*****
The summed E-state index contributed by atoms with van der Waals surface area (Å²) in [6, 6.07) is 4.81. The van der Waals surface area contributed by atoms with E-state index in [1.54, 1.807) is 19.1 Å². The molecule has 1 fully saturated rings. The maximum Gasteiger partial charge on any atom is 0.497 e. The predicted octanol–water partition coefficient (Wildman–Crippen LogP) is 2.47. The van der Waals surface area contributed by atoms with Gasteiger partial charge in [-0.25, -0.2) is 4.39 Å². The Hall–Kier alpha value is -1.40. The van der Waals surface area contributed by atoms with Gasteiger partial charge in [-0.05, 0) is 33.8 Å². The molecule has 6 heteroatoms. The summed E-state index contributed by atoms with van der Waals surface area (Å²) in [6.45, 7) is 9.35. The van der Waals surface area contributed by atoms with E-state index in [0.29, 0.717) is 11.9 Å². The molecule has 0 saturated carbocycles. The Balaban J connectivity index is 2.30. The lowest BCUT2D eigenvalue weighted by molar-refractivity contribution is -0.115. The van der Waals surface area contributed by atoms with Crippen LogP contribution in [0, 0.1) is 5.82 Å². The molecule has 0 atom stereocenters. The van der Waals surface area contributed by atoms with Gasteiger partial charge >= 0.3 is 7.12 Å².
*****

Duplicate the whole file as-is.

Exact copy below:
The summed E-state index contributed by atoms with van der Waals surface area (Å²) in [6, 6.07) is 4.81. The van der Waals surface area contributed by atoms with E-state index in [1.54, 1.807) is 19.1 Å². The molecule has 1 fully saturated rings. The maximum Gasteiger partial charge on any atom is 0.497 e. The predicted octanol–water partition coefficient (Wildman–Crippen LogP) is 2.47. The van der Waals surface area contributed by atoms with Gasteiger partial charge in [-0.25, -0.2) is 4.39 Å². The Hall–Kier alpha value is -1.40. The van der Waals surface area contributed by atoms with Gasteiger partial charge in [-0.05, 0) is 33.8 Å². The molecule has 6 heteroatoms. The summed E-state index contributed by atoms with van der Waals surface area (Å²) in [6.45, 7) is 9.35. The van der Waals surface area contributed by atoms with E-state index in [0.29, 0.717) is 11.9 Å². The molecule has 0 saturated carbocycles. The Balaban J connectivity index is 2.30. The lowest BCUT2D eigenvalue weighted by molar-refractivity contribution is -0.115. The van der Waals surface area contributed by atoms with Crippen LogP contribution in [0, 0.1) is 5.82 Å². The molecule has 0 atom stereocenters. The van der Waals surface area contributed by atoms with Gasteiger partial charge >= 0.3 is 7.12 Å².